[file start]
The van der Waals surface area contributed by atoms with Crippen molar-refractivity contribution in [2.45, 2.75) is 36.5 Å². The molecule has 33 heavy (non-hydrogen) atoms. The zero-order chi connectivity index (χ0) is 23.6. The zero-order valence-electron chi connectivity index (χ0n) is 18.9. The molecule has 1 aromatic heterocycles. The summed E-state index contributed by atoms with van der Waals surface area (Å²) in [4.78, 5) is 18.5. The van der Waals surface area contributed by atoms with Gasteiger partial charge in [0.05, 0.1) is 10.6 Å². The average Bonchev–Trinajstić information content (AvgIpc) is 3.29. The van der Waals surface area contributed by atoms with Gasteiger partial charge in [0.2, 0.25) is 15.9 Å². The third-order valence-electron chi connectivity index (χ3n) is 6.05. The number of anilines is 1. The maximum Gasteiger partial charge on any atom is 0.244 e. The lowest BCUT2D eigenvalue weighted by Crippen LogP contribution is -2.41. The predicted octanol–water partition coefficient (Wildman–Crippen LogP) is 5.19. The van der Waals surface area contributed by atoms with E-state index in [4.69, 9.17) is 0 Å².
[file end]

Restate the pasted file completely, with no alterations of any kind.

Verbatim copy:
The van der Waals surface area contributed by atoms with Crippen molar-refractivity contribution in [2.45, 2.75) is 36.5 Å². The molecule has 33 heavy (non-hydrogen) atoms. The zero-order chi connectivity index (χ0) is 23.6. The zero-order valence-electron chi connectivity index (χ0n) is 18.9. The molecule has 1 aromatic heterocycles. The summed E-state index contributed by atoms with van der Waals surface area (Å²) in [4.78, 5) is 18.5. The van der Waals surface area contributed by atoms with Gasteiger partial charge in [0.05, 0.1) is 10.6 Å². The average Bonchev–Trinajstić information content (AvgIpc) is 3.29. The van der Waals surface area contributed by atoms with Gasteiger partial charge in [0.2, 0.25) is 15.9 Å². The third-order valence-electron chi connectivity index (χ3n) is 6.05. The number of anilines is 1. The maximum Gasteiger partial charge on any atom is 0.244 e. The lowest BCUT2D eigenvalue weighted by Crippen LogP contribution is -2.41. The predicted octanol–water partition coefficient (Wildman–Crippen LogP) is 5.19. The van der Waals surface area contributed by atoms with E-state index in [4.69, 9.17) is 0 Å².